The way I see it (and I happened to see it twice so far), the movie, "Ice Age: Dawn of the Dinosaurs," is not an animated feature designed to enchant children and get adults to chuckle.
It is not even a slick 3-D cartoon populated by an appealing array of prehistoric personalities.
"Ice Age" is a romance. Plain and simple, it is an ode to the undying affection a squirrel (even a prehistoric one, such as the protagonist Scrat) has for his acorn.
Love is lovelier, or so it seems, when this third installment of the film series introduces the conquettish Scratte. Scrappy and sultry, this long-lashed female flying squirrel quickly steals Scrat's heart - and then, quite opportunistically, his acorn too.
It is then that the passionate embrace turns into what is known in the world of professional wrestling as the Full Nelson.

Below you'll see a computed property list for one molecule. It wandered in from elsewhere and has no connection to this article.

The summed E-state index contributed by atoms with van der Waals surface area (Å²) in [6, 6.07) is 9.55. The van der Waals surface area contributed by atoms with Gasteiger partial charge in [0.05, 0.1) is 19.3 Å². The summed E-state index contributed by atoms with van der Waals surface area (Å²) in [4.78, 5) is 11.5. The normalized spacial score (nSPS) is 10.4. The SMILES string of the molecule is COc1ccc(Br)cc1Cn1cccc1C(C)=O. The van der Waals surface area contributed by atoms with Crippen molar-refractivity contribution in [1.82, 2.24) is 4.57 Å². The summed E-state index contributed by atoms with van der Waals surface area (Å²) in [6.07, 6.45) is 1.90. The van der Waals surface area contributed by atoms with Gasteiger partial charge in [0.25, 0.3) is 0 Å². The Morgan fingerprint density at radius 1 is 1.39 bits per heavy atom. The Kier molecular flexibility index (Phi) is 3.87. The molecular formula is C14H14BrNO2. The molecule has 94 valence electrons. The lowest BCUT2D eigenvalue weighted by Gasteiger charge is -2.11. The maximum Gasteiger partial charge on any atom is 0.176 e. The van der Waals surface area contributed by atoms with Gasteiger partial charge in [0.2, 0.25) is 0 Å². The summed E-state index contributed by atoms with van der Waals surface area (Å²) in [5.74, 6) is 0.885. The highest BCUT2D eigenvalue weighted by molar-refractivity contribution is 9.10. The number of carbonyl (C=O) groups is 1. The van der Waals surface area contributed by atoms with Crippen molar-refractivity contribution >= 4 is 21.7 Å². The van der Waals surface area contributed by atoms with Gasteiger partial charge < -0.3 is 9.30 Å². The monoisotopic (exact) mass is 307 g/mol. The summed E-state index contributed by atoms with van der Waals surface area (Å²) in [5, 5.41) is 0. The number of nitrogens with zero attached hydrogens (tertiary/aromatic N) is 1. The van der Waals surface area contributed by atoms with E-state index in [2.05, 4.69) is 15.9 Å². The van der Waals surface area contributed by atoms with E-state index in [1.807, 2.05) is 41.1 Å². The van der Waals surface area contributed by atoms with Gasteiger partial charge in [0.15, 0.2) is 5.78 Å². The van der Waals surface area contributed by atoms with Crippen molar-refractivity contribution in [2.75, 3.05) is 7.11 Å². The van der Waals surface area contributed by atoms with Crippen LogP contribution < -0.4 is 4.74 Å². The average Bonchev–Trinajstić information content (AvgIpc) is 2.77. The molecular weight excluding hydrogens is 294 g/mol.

Had Romeo and Juliet been squirrels, the battle between the Capulet and Montague families would have had nothing on the fur that would fly when these young lovers squared off over an acorn.
Had Greek mythology's Orpheus and Eurydice possessed bushy tails instead of flowing robes, Eurydice - daughter of Apollo and herself an oak nymph - would have been no match for the mighty kernel that springs from, and gives rise to, the mighty oak. Her grieving, newly widowed husband, Orpheus, would sooner see his late wife descend into Hades itself than to endure any sort of living hell on earth without his acorn.
And so the heart of the next generation of trees holds a special place in the heart of each and every squirrel.
Love is what you make it. And like the acorn itself it, too, can be a tough nut to crack.